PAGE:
The Garden Guide

Book: Fragments on the Theory and Practice of Landscape Gardening, 1816
Chapter: Fragment V. On Dates Of Buildings.

Use of historic architectural styles for cottages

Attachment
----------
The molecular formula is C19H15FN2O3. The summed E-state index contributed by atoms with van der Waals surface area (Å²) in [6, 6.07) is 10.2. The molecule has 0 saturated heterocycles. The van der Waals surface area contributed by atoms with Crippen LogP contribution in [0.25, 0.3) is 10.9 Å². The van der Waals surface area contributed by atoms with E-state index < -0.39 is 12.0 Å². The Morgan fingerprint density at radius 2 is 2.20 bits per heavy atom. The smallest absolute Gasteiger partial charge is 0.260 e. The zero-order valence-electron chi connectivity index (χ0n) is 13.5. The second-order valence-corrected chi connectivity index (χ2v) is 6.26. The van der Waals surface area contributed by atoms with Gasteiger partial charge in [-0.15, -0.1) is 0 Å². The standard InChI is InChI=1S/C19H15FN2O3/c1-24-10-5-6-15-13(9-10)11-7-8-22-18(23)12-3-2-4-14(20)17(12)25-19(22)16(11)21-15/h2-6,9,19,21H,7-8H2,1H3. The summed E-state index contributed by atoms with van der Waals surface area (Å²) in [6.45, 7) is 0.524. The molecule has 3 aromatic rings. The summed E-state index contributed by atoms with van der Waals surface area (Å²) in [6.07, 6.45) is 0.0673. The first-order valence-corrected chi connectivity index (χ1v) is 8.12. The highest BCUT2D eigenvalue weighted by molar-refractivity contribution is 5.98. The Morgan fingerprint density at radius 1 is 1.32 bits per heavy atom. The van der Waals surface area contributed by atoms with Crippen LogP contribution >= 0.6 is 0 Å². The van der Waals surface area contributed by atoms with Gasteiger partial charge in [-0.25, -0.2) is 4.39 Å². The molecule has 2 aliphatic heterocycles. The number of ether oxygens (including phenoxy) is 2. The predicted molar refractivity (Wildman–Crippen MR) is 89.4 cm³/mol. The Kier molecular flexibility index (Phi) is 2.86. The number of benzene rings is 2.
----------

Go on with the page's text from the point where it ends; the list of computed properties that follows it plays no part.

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A COTTAGE, or keeper's house, was deemed necessary at Apsley Wood, about three miles from Woburn Abbey. The Duke of Bedford (to whom I am indebted for numerous opportunities of displaying his good taste) one day observed, that out of the numerous cottages called Gothic, which everywhere present themselves near the high roads, he had never seen one which did not betray its modern character and recent date. At the same time, his Grace expressed a desire to have a cottage of the style and date of buildings prior to the reign of Henry VIII., of which only some imperfect fragments now remain. Adjoining to this building, an attempt has been made to assimilate a garden to the same character, and the foregoing plates [figs. 162 and 163] will furnish an example of both. A communication of some curious specimens of timber-houses was made to the Society of Antiquaries, in 1810, which was ordered to be engraved and printed for the Arch�ologia. But this building does more than any drawing to exemplify many of the parts which have been thus rescued from the effects of time.